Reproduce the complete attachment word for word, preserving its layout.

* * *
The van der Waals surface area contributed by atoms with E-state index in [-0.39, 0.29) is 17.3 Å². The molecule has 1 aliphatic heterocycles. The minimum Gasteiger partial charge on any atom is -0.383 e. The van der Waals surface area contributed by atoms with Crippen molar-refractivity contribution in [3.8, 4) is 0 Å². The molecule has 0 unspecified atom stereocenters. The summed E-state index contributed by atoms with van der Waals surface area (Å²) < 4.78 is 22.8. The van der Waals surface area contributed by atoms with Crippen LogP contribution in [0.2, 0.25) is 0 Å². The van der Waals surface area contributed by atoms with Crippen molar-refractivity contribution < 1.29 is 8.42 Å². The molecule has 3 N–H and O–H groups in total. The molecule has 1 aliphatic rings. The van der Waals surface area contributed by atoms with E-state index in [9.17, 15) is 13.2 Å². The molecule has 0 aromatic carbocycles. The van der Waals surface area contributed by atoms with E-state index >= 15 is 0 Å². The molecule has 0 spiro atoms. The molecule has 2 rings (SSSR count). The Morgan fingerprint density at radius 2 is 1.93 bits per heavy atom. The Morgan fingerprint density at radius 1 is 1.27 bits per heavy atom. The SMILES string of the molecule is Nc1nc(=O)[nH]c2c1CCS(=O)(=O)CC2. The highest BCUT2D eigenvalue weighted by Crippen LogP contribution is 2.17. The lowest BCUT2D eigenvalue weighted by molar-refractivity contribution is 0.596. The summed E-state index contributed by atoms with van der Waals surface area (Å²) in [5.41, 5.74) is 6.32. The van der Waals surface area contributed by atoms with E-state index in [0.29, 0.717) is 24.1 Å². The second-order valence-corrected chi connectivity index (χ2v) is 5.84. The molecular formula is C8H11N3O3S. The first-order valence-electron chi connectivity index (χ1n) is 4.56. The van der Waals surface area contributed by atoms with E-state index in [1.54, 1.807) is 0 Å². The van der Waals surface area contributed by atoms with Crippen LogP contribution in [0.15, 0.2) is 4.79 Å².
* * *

The van der Waals surface area contributed by atoms with E-state index in [-0.39, 0.29) is 17.3 Å². The molecule has 1 aliphatic heterocycles. The minimum Gasteiger partial charge on any atom is -0.383 e. The van der Waals surface area contributed by atoms with Crippen molar-refractivity contribution in [3.8, 4) is 0 Å². The molecule has 0 unspecified atom stereocenters. The summed E-state index contributed by atoms with van der Waals surface area (Å²) < 4.78 is 22.8. The van der Waals surface area contributed by atoms with Crippen LogP contribution in [0.2, 0.25) is 0 Å². The van der Waals surface area contributed by atoms with Crippen molar-refractivity contribution < 1.29 is 8.42 Å². The molecule has 3 N–H and O–H groups in total. The molecule has 1 aliphatic rings. The van der Waals surface area contributed by atoms with E-state index in [9.17, 15) is 13.2 Å². The molecule has 0 aromatic carbocycles. The van der Waals surface area contributed by atoms with E-state index >= 15 is 0 Å². The molecule has 0 spiro atoms. The molecule has 2 rings (SSSR count). The Morgan fingerprint density at radius 2 is 1.93 bits per heavy atom. The Morgan fingerprint density at radius 1 is 1.27 bits per heavy atom. The SMILES string of the molecule is Nc1nc(=O)[nH]c2c1CCS(=O)(=O)CC2. The highest BCUT2D eigenvalue weighted by Crippen LogP contribution is 2.17. The lowest BCUT2D eigenvalue weighted by molar-refractivity contribution is 0.596. The summed E-state index contributed by atoms with van der Waals surface area (Å²) in [5.41, 5.74) is 6.32. The van der Waals surface area contributed by atoms with E-state index in [0.29, 0.717) is 24.1 Å². The second-order valence-corrected chi connectivity index (χ2v) is 5.84. The molecular formula is C8H11N3O3S. The first-order valence-electron chi connectivity index (χ1n) is 4.56. The van der Waals surface area contributed by atoms with E-state index in [1.54, 1.807) is 0 Å². The van der Waals surface area contributed by atoms with Crippen LogP contribution in [0.15, 0.2) is 4.79 Å².